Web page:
I hate death. We tend to euphemize it with words like passed, departed or sleep. But while these may help lessen the emotional blow of its reality the truth is that death is a malevolent intruder that mocks both life and the Giver of life. The wise man understood this when he wrote,
Then I said in my heart, “What happens to the fool will happen to me also. Why then have I been so very wise?” And I said in my heart that this also is vanity. For of the wise as of the fool there is no enduring remembrance, seeing that in the days to come all will have been long forgotten. How the wise dies just like the fool! So I hated life, because what is done under the sun was grievous to me, for all is vanity and a striving after wind (Ecclesiastes 2:15-17).
Death rises to testify that life is absurd and God, if He exists, is either indifferent or impotent or perhaps both. No wonder the Apostle Paul calls it an enemy. The last enemy.
One of the inevitable realities of aging is increased experience with death. In years past I have wept over the deaths of two parents, a sibling and a granddaughter. In the past three weeks, I have wept over the death of a niece, an uncle and, just this morning, a nephew. By the incredible grace of God each of those family members died in faith. That is, they died trusting Jesus Christ as Lord. Though such faith does not negate death or render it less painful or traumatic, it does transform it so that all who share such faith can grieve differently at the graves of believing loved ones. Christians do indeed grieve and should not hesitate much less be embarrassed to do so. Jesus wept at the tomb of His friend, Lazarus and I am leery of anyone who thinks that it is more spiritual to celebrate than to cry at a funeral.
It is natural, it is right, it is Christian to grieve over death. But Christians grieve differently, not as those “who have no hope.” “For,” as Paul reminds us, “since we believe that Jesus died and rose again, even so, through Jesus, God will bring with him those who have fallen asleep” (1 Thessalonians 4:13-14). Because God raised Jesus from the dead, we can be sure that all who are “in Christ” through faith will also be raised from the dead with Him. He is the firstfruits and we who His are the rest of the harvest (1 Corinthians 15:20-23). Paul beautifully explains this in 2 Corinthians 5:1-8.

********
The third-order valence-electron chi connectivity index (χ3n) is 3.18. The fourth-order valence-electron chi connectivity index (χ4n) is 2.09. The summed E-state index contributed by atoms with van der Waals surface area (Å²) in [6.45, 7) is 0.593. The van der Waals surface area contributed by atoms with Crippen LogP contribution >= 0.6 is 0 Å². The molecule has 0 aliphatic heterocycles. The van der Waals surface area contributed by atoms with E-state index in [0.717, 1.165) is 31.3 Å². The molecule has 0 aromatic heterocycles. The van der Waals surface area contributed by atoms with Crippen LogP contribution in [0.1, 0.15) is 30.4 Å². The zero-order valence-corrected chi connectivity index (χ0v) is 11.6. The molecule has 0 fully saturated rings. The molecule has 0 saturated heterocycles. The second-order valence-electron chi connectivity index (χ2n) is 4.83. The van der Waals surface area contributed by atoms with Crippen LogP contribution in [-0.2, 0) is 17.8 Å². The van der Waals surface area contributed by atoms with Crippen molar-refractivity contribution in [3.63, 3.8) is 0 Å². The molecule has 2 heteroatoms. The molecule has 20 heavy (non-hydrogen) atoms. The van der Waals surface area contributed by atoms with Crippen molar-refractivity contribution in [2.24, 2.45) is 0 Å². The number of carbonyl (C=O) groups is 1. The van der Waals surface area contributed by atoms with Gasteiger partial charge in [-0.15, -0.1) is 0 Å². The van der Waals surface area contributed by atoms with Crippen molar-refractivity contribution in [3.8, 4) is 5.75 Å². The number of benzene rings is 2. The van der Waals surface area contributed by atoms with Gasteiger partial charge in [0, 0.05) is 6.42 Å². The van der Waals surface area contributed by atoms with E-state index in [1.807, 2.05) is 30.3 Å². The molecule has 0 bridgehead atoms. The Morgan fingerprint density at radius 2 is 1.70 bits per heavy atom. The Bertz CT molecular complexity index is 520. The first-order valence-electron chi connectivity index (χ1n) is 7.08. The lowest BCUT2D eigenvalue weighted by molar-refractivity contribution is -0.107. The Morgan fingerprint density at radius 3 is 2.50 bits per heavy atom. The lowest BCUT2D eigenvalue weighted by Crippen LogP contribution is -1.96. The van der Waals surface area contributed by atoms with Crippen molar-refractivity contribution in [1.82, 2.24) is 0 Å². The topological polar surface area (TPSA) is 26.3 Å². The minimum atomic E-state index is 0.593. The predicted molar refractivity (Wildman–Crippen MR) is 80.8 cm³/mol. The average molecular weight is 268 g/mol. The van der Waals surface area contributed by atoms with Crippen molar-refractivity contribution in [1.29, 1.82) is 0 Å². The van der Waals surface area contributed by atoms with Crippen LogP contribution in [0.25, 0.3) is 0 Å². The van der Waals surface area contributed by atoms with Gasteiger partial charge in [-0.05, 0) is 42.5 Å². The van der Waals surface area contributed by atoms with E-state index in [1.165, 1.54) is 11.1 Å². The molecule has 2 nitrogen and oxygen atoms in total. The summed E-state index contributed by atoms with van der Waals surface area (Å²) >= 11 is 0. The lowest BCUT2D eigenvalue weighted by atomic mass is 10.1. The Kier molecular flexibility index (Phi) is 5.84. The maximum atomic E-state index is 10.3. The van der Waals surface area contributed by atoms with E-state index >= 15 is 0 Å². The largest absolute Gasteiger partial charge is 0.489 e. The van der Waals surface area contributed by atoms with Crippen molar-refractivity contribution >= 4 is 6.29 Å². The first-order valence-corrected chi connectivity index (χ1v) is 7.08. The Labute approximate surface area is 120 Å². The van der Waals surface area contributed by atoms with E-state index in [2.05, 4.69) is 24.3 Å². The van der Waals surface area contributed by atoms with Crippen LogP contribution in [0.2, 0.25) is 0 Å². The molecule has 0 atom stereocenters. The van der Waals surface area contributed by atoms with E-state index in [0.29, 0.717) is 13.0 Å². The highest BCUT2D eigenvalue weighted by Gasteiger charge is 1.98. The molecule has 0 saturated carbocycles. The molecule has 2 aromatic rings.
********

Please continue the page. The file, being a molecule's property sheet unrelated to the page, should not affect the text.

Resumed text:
For we know that if the tent that is our earthly home is destroyed, we have a building from God, a house not made with hands, eternal in the heavens. For in this tent we groan, longing to put on our heavenly dwelling, if indeed by putting it on we may not be found naked. For while we are still in this tent, we groan, being burdened—not that we would be unclothed, but that we would be further clothed, so that what is mortal may be swallowed up by life. He who has prepared us for this very thing is God, who has given us the Spirit as a guarantee. So we are always of good courage. We know that while we are at home in the body we are away from the Lord, for we walk by faith, not by sight. Yes, we are of good courage, and we would rather be away from the body and at home with the Lord.
Death immediately ushers the Christian into the very presence of our Savior where we will await with Him that great day of resurrection when our renewed spirits will be joined to our resurrected bodies making us fit for eternity with the God who redeemed us. It is this blessed hope that empowers every believer to look at death yes, as an enemy, but as an enemy that can no longer terrorize or mock. On that day, at the sound of a trumpet, “the dead will be raised imperishable and we shall be changed. For this perishable body must put on the imperishable, and this mortal body must put on immortality” (1 Corinthians 15:52-53). And when that happens, then believers will have the last laugh. Through the power of our risen Savior we will, with Him, stand in victory over death and will mock it, saying,
“O death, where is your victory? O death, where is your sting?” (1 Corinthians 15:55)
That sure hope is what undergirds my grief over the death of an uncle who lived a long, productive life and the deaths of a niece and nephew who, from our vantage point, were struck down in the prime of life leaving behind grieving spouses, a motherless child and fatherless children. They died in faith and so, in the words of the Puritan pastor, John Owen, have left the land of the dying and entered the land of the living.
Death is indeed our enemy. The last enemy. But its defeat occurred in the death and resurrection of Jesus Christ. So its destruction is guaranteed. Everyone who has this hope can find abiding comfort in the midst of profound sorrow.